If you’ve been prescribed oxygen therapy, it’s because your blood oxygen level is low. Low oxygen levels can potentially damage your heart or brain.
The main purpose of home oxygen treatment is to raise your blood oxygen to a level that prevents such harm. It also helps relieve breathlessness and other symptoms of low blood oxygen, such as ankle swelling and blue lips.
However, using oxygen just for relieving symptoms of breathlessness is not helpful and can cause long term harm by making you less fit. This can also cause a delay in finding out why you are breathless.
How home oxygen treatment can help
If you have a medical condition that leads to a low oxygen level in your blood (hypoxia), you may feel breathless and tired, particularly after walking or coughing. You may also have a build-up of fluid around your ankles (oedema) and blue lips.
Breathing air with a higher concentration of oxygen can help increase the amount of oxygen in your blood. This makes it easier to do activities that might otherwise be more difficult. It also helps reduce the symptoms mentioned above.
Oxygen therapy can help people with a range of health conditions that affect breathing or blood circulation, including:
- chronic obstructive pulmonary disease (COPD) – a long-term disease of the lungs
- severe long-term asthma
- cystic fibrosis – an inherited disease that causes the lungs to become clogged with thick, sticky mucus
- pulmonary hypertension – high pressure inside the arteries to the lungs, which causes damage to the right-hand side of the heart
- obstructive sleep apnoea – a condition that causes interrupted breathing during sleep
- diseases of the nerves and muscles or ribcage
- heart failure – when the heart struggles to pump enough blood around the body
People who have oxygen therapy have different requirements. Some people only need oxygen therapy for short periods during the day, when they’re walking about (ambulatory oxygen). Others need it for longer periods and during the night.
Different types of home oxygen
Oxygen can be obtained from:
- compressed oxygen cylinders
- liquid oxygen in cylinders
- an oxygen concentrator machine, which extracts oxygen from the air
If you just need oxygen for short periods to relieve attacks of breathlessness after an illness, you will probably be prescribed oxygen cylinders. However, this should be reviewed after a certain time so that the short-term relief does not hide more serious underlying heart or lung conditions. If your blood oxygen levels are normal for you during a review, that short-term oxygen should be withdrawn.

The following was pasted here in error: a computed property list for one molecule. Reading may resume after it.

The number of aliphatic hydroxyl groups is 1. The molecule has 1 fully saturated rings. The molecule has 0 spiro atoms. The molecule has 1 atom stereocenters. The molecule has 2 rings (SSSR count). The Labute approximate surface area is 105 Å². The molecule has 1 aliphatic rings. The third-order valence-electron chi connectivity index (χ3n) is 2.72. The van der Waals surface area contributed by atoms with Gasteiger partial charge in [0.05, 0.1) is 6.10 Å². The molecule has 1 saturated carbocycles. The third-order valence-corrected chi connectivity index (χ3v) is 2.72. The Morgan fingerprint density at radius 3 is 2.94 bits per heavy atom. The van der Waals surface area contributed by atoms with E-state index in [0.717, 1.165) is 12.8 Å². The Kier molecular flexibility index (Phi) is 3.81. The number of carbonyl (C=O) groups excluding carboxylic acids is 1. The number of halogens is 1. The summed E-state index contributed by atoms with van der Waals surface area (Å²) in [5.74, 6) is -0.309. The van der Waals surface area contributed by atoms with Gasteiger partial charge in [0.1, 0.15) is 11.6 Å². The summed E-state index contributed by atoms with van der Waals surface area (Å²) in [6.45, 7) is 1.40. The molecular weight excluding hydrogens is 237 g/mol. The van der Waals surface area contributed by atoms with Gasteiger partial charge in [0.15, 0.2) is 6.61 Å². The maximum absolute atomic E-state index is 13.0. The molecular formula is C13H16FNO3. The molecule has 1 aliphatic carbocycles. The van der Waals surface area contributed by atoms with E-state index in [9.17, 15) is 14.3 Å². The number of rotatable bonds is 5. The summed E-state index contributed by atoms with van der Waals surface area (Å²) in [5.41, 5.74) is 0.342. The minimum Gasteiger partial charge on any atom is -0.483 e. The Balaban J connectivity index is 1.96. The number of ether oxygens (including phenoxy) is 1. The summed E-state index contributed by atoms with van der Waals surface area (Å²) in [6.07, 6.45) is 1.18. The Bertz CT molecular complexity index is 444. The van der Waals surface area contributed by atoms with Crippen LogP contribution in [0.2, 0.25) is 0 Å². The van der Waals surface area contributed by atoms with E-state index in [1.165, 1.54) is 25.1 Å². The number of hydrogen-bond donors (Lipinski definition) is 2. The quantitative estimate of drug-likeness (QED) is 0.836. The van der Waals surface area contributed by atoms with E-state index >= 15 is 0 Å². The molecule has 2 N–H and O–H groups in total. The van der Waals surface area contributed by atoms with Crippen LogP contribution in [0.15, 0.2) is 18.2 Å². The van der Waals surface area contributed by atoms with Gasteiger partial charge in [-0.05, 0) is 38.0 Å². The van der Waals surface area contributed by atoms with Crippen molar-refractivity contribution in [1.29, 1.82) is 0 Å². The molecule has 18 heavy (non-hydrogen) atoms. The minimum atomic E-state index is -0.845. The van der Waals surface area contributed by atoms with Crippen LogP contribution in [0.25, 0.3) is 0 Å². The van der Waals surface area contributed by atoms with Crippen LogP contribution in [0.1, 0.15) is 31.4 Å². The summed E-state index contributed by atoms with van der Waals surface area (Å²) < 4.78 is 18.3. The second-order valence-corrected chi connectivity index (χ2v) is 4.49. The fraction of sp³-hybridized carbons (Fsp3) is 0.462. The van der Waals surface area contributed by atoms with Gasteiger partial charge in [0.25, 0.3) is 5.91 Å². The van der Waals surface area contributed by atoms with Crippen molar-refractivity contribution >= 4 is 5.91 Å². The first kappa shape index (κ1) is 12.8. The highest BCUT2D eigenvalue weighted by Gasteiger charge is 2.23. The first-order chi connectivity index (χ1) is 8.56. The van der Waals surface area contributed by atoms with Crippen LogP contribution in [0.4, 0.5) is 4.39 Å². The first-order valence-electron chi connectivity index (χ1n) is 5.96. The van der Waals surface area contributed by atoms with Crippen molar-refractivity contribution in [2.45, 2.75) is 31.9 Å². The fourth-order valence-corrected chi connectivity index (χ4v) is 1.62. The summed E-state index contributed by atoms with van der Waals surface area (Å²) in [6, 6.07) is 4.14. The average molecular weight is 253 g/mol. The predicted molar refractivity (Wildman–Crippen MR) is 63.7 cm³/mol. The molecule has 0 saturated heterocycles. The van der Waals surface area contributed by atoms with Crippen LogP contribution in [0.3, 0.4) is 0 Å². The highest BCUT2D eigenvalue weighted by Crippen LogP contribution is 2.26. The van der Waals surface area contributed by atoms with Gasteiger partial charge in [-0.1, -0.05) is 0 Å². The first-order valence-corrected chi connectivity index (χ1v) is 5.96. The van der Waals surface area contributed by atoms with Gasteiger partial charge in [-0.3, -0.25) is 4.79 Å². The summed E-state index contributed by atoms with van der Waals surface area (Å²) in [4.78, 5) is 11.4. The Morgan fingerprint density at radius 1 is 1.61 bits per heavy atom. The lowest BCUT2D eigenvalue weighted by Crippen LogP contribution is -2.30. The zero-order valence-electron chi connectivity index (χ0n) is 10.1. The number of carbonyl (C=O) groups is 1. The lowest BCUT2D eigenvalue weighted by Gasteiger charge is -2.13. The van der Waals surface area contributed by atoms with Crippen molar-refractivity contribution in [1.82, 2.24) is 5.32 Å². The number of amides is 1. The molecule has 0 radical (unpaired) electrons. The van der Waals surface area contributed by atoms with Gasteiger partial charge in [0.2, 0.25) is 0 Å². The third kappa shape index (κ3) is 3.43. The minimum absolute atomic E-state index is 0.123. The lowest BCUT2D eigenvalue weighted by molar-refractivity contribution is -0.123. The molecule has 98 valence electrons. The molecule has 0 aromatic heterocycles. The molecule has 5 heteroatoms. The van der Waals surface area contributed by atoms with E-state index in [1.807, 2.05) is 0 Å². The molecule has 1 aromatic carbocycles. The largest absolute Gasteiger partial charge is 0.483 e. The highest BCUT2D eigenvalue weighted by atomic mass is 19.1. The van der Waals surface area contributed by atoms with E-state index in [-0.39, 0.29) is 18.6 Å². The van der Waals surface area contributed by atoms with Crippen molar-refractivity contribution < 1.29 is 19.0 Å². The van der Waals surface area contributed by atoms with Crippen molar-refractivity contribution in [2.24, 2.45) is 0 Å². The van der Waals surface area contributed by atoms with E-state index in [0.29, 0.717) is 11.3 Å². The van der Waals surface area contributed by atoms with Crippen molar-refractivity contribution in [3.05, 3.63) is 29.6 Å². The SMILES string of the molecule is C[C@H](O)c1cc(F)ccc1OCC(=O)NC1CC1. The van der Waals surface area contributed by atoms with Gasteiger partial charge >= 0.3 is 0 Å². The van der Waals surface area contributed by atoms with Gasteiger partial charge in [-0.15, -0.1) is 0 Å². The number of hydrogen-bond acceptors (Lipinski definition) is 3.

You breathe the oxygen through a mask or through soft tubes in your nose, called nasal cannulae. You can talk, eat and drink while using cannulae.
Cylinders containing oxygen compressed into liquid form can contain more oxygen than standard cylinders. This type of oxygen supply will last for longer, and the tank may also be lighter.
Oxygen concentrator machine
An oxygen concentrator machine is convenient if you would benefit from having oxygen for a large number of hours a day, including while you’re asleep. It ensures you have a source of oxygen that never runs out.
An oxygen concentrator is a machine, about two-and-a-half feet (75cm) high, which plugs into your electrical socket. It filters oxygen from the air in the room and delivers it through plastic tubing to a mask or nasal cannulae.
Long tubing can be fixed around the floor or skirting board of your house, with two points where you can “plug in” to the oxygen supply.
When the machine is installed, the engineer or nurse will discuss with you the length of tubing you’ll need. The machine is very quiet and compact, and the engineer will explain how to use it and will answer any questions you have.
A back-up cylinder of oxygen is also provided in case the machine breaks down. Regular maintenance visits will be made to make sure the concentrator is always working properly.
Portable (ambulatory) oxygen
If you’d like to have a small portable cylinder to take oxygen outside your home, talk to your specialist. You’ll need to be fully assessed to see whether portable oxygen (also known as ambulatory oxygen therapy) is likely to be helpful.
Portable oxygen is not recommended if you have heart failure or if you smoke.
Portable cylinders can provide oxygen at a rate of 2 litres or 4 litres a minute, or have an adjustable scale up to 4 litres a minute. The flow required is determined by your lung specialist or the oxygen service healthcare professional. When full, these cylinders weigh just over five pounds (2.3kg) and hold just under two hours of oxygen (at 2 litres a minute).
Going on holiday
If you are going on holiday in England or Wales, talk to your supplier to see if you can make arrangements to have home oxygen supplied to you at your destination. Try to give them as much notice as possible.
Before you arrange your holiday, check with your doctor that you are well enough to travel.
Oxygen is a fire hazard and, if you are supplied with home oxygen, it is important to take precautions.
do not let anyone smoke while you are using oxygen
keep away from flammable liquids while using oxygen – these include alcohol gel, cleaning fluid or aerosols
keep oxygen at least six feet away from flames or heat sources
keep oxygen cylinders upright to avoid them getting damaged
Your home oxygen supplier is also likely to let the local fire service know that there is oxygen in your home. They may request a risk assessment, even if you do not smoke.